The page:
What I Learned from Fiona Givens’s AMA

Fiona with her husband, Terryl Givens (Left), and historian Richard L. Bushman (Right)

For the uninitiated, Reddit’s AMA is when a person, usually someone well known or someone very accomplished, starts a post on Reddit where anyone can ask that person anything and they will respond.

For the uninitiated, Fiona Givens is the co-author of The God Who Weeps: How Mormonism Makes Sense of Life (along with her husband, Terryl). She and Terryl have written another book, The Crucible of Doubt, which has just been released by Deseret Book and is sitting in my checkout cart on Deseret Book’s website (Amazon is sold out!). She has probably the most beautiful way of looking at issues of faith and Mormonism. Her style and approach to Mormonism constantly inspires me and wants me to seek out more. Honestly, I’ve yet to find anyone who approaches Mormonism like her and her husband. It also helps that she has the most wonderful British accent I have ever heard.

So, after keeping updated on her AMA on the r/latterdaysaints subreddit, I thought I would share a little of what I learned from one of Modern Mormonism’s greatest spiritual minds.

Love Doesn’t Make One Finite

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So, let’s start with my own question (yep, I’m apg92). Mormonism, unlike orthodox Christianity, believes in a very physical God, a God of “body, passion, and parts.” Not only that, as we read in Moses 7 and in The God Who Weeps, we have a God who weeps for His children when they fall. The God of Mormonism is a God of emotion. The problem is, if we can make God weep, can’t we control Him and hold him “hostage”? So I asked her, doesn’t this “limit God and make Him less powerful or supreme? Doesn’t he become a finite being and why should we as Latter-day Saints worship a finite being?”

She gave, what I consider, one of the best responses to this. “Love does not make one finite.” God weeps for His children because He loves them, because He cares. If He is finite because He weeps for us, then He is finite because of love. She is right, love does not make one finite. Instead, it lifts one up. Through His love, both He and the human family are lifted up. If we are exalted, it will only be because of His love.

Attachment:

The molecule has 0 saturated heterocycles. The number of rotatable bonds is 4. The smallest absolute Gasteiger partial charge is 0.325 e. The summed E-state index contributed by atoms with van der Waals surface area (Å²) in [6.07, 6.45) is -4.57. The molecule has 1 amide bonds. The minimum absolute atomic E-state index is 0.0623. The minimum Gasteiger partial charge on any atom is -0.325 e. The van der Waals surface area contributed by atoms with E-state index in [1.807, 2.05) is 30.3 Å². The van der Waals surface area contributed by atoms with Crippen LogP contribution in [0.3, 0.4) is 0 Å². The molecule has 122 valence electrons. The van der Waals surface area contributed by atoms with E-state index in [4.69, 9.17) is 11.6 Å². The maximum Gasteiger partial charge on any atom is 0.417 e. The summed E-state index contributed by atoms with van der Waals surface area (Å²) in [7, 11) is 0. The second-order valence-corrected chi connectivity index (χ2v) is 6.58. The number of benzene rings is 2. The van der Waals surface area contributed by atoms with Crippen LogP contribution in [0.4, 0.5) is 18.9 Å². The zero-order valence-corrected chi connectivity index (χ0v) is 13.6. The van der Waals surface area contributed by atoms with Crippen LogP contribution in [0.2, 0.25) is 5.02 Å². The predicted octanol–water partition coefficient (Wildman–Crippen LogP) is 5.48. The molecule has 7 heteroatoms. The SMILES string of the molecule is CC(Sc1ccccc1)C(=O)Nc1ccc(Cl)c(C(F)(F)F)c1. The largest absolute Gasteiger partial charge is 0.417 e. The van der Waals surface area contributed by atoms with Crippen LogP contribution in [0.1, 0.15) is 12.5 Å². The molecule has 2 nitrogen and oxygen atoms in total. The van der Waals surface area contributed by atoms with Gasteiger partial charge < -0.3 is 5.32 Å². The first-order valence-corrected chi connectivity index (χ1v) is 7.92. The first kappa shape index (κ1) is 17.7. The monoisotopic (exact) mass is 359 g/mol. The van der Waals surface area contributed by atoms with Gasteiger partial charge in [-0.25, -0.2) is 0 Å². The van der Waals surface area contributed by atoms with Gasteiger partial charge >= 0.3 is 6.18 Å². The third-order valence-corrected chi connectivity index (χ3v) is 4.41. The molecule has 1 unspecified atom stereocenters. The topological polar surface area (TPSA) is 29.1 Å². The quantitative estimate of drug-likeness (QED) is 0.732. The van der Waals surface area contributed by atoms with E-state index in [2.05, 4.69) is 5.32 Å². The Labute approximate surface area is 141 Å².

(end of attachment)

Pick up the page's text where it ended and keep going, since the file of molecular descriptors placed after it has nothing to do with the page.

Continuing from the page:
Reason for Our Hope

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Fiona with her husband and co-author, Terryl Givens

This question, or at least part of the wording, made me think. The questioner mentioned Fiona as an “unorthodox Mormon”. That’s news to me. It could be that I am new and all, but I have learned so much from Fiona and Terryl. They have actually helped me embrace the “weirdness” and uniqueness of Mormonism. But the questioner is right. Fiona and Terryl aren’t your typical “orthodox Mormons” (a term I don’t thin should exist, but that’s for another day). Yes, they believe, but the way they articulate Mormonism isn’t the way the Sunday School manuals explain it. So I guess it applies.

Given that, how does she view missionary work? Well, she says her mission creed goes right along with Peter who said, “Be ready always to give an answer to every man/woman that asketh you a reason of the hope that is in you.” If you have ever listened to Fiona, you’ll realize that she loves Christ and recognizes that the Church is a way to get closer to Him. So for her, that reason is Christ and she finds Him in the Church. I think that is something we need to realize, the purpose of missionary work isn’t to bring people to the Church, but to bring them to Christ.

The Meat of the Gospel